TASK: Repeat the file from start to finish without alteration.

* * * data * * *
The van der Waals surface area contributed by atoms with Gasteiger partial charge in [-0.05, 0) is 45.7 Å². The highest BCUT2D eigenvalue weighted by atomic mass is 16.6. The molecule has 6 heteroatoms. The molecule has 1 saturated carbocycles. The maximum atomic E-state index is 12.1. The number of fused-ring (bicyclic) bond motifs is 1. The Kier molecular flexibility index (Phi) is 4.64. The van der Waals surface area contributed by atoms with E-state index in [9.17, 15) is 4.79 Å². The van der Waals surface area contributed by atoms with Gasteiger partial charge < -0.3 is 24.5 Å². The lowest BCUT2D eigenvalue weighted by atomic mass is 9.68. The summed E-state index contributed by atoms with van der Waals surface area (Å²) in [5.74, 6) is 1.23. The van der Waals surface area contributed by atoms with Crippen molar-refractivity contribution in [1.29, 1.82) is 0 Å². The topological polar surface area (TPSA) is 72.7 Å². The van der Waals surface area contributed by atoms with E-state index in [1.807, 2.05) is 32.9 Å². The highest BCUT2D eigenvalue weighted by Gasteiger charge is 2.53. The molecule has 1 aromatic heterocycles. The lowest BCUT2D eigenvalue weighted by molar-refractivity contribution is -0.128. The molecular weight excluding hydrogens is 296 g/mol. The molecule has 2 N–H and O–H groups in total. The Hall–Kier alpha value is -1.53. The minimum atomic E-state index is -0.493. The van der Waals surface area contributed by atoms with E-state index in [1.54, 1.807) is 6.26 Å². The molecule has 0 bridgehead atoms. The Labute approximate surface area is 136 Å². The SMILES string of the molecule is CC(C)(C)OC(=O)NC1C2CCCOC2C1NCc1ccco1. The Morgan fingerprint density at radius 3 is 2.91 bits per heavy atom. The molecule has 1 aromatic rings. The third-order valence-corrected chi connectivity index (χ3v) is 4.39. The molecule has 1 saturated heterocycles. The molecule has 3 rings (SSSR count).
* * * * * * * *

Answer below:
The van der Waals surface area contributed by atoms with Gasteiger partial charge in [-0.05, 0) is 45.7 Å². The highest BCUT2D eigenvalue weighted by atomic mass is 16.6. The molecule has 6 heteroatoms. The molecule has 1 saturated carbocycles. The maximum atomic E-state index is 12.1. The number of fused-ring (bicyclic) bond motifs is 1. The Kier molecular flexibility index (Phi) is 4.64. The van der Waals surface area contributed by atoms with E-state index in [9.17, 15) is 4.79 Å². The van der Waals surface area contributed by atoms with Gasteiger partial charge < -0.3 is 24.5 Å². The lowest BCUT2D eigenvalue weighted by atomic mass is 9.68. The summed E-state index contributed by atoms with van der Waals surface area (Å²) in [5.74, 6) is 1.23. The van der Waals surface area contributed by atoms with Crippen molar-refractivity contribution in [1.29, 1.82) is 0 Å². The topological polar surface area (TPSA) is 72.7 Å². The van der Waals surface area contributed by atoms with E-state index in [1.807, 2.05) is 32.9 Å². The highest BCUT2D eigenvalue weighted by Gasteiger charge is 2.53. The molecule has 1 aromatic heterocycles. The lowest BCUT2D eigenvalue weighted by molar-refractivity contribution is -0.128. The molecular weight excluding hydrogens is 296 g/mol. The molecule has 2 N–H and O–H groups in total. The Hall–Kier alpha value is -1.53. The minimum atomic E-state index is -0.493. The van der Waals surface area contributed by atoms with E-state index in [1.54, 1.807) is 6.26 Å². The molecule has 0 bridgehead atoms. The Labute approximate surface area is 136 Å². The SMILES string of the molecule is CC(C)(C)OC(=O)NC1C2CCCOC2C1NCc1ccco1. The Morgan fingerprint density at radius 3 is 2.91 bits per heavy atom. The molecule has 1 aromatic rings. The third-order valence-corrected chi connectivity index (χ3v) is 4.39. The molecule has 1 saturated heterocycles. The molecule has 3 rings (SSSR count).